Interior design students at the Fashion Institute of Technology are revamping neglected spaces.
Most weekday mornings, around 40 people file into St. Paul’s House, a homeless-services center in Manhattan’s Hell’s Kitchen neighborhood, to receive free breakfast. Until recently, the 16-by-34-foot basement room where they ate was functional—but far from comfortable. There were no tables for the staff to use as they organized meals. A tiny bathroom sat at the front of the room; its door opened straight onto the dining area.
In community spaces like St. Paul’s, which has been serving low-income New Yorkers since 1945, interior design is often an afterthought. The Fashion Institute of Technology’s Integrated Service-learning Project, led by associate professor Carmita Sanchez-fong, is trying to change that. The program gives places like St. Paul’s a quick upgrade—at no cost to the beneficiary. “We have to see interior design as an engine of social change,” says Sanchez-fong.
She first realized that her students could make an impact after Superstorm Sandy hit New York City in 2012. The following year, FIT undergrads offered 17 families from Long Beach, Long Island, design proposals that they could implement as they reconstructed their homes. Since then, Sanchez-fong’s students have completed seven projects, with the help of funding from a local nonprofit, Hope for New York, and pro bono materials sourced from local vendors. The work is entirely carried out by students and volunteers from other schools.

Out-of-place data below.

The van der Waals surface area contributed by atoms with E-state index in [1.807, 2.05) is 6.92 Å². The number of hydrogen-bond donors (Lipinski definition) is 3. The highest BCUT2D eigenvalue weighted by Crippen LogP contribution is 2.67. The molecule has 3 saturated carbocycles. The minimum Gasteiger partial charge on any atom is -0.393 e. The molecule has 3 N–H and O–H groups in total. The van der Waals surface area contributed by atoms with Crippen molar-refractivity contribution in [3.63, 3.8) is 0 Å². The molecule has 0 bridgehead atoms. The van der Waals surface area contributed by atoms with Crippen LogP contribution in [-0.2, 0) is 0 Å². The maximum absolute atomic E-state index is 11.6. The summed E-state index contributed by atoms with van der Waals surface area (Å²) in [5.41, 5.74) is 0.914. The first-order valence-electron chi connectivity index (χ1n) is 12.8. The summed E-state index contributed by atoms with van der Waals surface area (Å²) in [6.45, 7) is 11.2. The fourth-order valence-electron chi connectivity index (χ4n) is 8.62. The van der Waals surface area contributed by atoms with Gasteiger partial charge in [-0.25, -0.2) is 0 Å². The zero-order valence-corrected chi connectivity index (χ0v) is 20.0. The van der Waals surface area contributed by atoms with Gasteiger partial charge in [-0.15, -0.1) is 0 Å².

This past summer at St. Paul’s House, Sanchez-fong and her students swapped out harsh ceiling lights for smaller fixtures. She moved in a long metal table donated by Benjamin Moore. Emily Vila, a fourth-year student, speckled walls and sanded and painted doors, while Lizbeth Jimenez, an FIT alumna and junior designer at a New York architecture firm, meticulously laid out a herringbone pattern in the wood floor. “Having a patterned floor makes it unique,” Jimenez says, “makes it feel like a home.” The team also built a wall to separate the bathroom and eating area.
Sanchez-fong sees FIT’S project inspiring more public–private design partnerships. She’s already fielding inquiries from other schools. “It’s my hope that just like we have Doctors Without Borders,” she says, “we will one day have Interiors Without Borders.”